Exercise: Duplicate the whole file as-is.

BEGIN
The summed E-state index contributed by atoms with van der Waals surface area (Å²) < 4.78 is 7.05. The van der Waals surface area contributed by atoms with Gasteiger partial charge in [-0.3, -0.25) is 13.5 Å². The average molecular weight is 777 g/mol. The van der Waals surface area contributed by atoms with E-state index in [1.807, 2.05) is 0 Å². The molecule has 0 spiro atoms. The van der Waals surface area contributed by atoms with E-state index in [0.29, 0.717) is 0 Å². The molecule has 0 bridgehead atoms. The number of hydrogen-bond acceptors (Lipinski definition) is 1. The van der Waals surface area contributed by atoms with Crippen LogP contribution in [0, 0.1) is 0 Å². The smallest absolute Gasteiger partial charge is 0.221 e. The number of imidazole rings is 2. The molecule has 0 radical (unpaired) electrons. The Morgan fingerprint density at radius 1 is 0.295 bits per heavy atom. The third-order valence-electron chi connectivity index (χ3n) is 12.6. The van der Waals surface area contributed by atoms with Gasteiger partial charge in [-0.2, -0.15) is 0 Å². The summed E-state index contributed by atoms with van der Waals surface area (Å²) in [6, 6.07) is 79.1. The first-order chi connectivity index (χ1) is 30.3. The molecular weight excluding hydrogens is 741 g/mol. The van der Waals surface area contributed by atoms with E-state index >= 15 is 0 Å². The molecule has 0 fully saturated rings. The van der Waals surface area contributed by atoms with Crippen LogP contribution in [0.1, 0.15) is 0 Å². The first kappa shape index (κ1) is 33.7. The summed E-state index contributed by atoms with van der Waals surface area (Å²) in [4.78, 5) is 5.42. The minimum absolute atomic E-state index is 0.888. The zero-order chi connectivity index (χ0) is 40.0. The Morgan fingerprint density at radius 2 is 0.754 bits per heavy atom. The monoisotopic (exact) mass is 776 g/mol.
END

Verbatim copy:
The summed E-state index contributed by atoms with van der Waals surface area (Å²) < 4.78 is 7.05. The van der Waals surface area contributed by atoms with Gasteiger partial charge in [-0.3, -0.25) is 13.5 Å². The average molecular weight is 777 g/mol. The van der Waals surface area contributed by atoms with E-state index in [1.807, 2.05) is 0 Å². The molecule has 0 spiro atoms. The van der Waals surface area contributed by atoms with E-state index in [0.29, 0.717) is 0 Å². The molecule has 0 bridgehead atoms. The number of hydrogen-bond acceptors (Lipinski definition) is 1. The van der Waals surface area contributed by atoms with Crippen LogP contribution in [0, 0.1) is 0 Å². The smallest absolute Gasteiger partial charge is 0.221 e. The number of imidazole rings is 2. The molecule has 0 radical (unpaired) electrons. The Morgan fingerprint density at radius 1 is 0.295 bits per heavy atom. The third-order valence-electron chi connectivity index (χ3n) is 12.6. The van der Waals surface area contributed by atoms with Gasteiger partial charge in [-0.2, -0.15) is 0 Å². The summed E-state index contributed by atoms with van der Waals surface area (Å²) in [6, 6.07) is 79.1. The first-order chi connectivity index (χ1) is 30.3. The molecular weight excluding hydrogens is 741 g/mol. The van der Waals surface area contributed by atoms with E-state index >= 15 is 0 Å². The molecule has 0 fully saturated rings. The van der Waals surface area contributed by atoms with Crippen LogP contribution in [0.1, 0.15) is 0 Å². The first kappa shape index (κ1) is 33.7. The summed E-state index contributed by atoms with van der Waals surface area (Å²) in [4.78, 5) is 5.42. The minimum absolute atomic E-state index is 0.888. The zero-order chi connectivity index (χ0) is 40.0. The Morgan fingerprint density at radius 2 is 0.754 bits per heavy atom. The monoisotopic (exact) mass is 776 g/mol.